But while the software giant’s short-term financial results are likely to be affected by the current economic environment, he described Microsoft’s long-term outlook for both the company and the industry as ‘bullish’.
In a memo sent to employees last week, Ballmer outlined seven business priorities for the company, which include Windows, productivity, enterprise servers and tools, MSN, small business applications, devices and the .Net platform. He noted that each of the seven has the potential for great growth.
Ballmer explained that Microsoft must do three things to navigate the transition: ‘Have a razor-sharp focus on executing priorities, eliminate unnecessary costs and continue to focus on our people.’
‘I expect us to reduce planned expenditures very significantly both in the short term and over the longer term,’ Ballmer wrote. ‘These efforts alone have the potential to save us tens of millions of dollars a year. Resource reductions don’t translate into employee layoffs.’
He also wrote that Windows 2000 and the .Net family of servers are compelling products that respond well to customer needs, and that next year the company will launch two of the most important and potentially profitable products ever – Whistler and Office 10.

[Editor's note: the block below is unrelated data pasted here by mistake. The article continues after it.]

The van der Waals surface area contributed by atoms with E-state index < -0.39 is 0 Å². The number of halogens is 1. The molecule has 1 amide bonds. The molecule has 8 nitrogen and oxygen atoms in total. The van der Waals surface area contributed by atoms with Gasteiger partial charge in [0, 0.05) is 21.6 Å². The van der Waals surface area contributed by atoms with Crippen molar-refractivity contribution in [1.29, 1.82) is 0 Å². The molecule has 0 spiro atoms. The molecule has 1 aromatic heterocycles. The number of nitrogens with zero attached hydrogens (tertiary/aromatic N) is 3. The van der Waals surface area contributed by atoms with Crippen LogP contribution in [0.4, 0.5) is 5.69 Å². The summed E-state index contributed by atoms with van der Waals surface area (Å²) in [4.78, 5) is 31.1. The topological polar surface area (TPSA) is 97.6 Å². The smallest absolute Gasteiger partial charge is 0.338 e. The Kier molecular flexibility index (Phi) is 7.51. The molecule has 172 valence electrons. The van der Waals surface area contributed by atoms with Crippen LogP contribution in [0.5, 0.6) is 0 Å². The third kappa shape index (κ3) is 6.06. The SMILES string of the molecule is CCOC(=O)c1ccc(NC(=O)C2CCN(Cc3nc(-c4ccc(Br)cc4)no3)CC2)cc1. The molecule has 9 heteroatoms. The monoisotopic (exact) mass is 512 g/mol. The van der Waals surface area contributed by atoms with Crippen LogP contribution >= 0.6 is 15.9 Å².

Ballmer also disclosed a new version of Microsoft’s SQL Server database product, code-named Yukon, that he said would be ‘key to our next-generation storage database file system, email and user interface work’.
But despite the announcements, Ballmer said that ‘the law of large numbers makes it difficult to expand Windows and Office as fast as Microsoft has in the past, since both franchises are already so dominant’.
He also said that ‘Bill [Gates] and the board’ believe ‘it is within our power to grow profits significantly over the next five years. This is the key to stock price appreciation, as the dotcom stock market bubble bust has reminded us.’
Rob Enderle, an analyst at Giga Information, said: ‘This is a fairly unique event. I don’t recall a memo like this going out from the chief executive before. I think this is a first.’
He added that because the forecast for revenues is not good, Microsoft needs to show it can dramatically decrease expenses. If it does not achieve this, ‘its stock will be chasing eToys in the basement’, he said.
First published on vnunet.com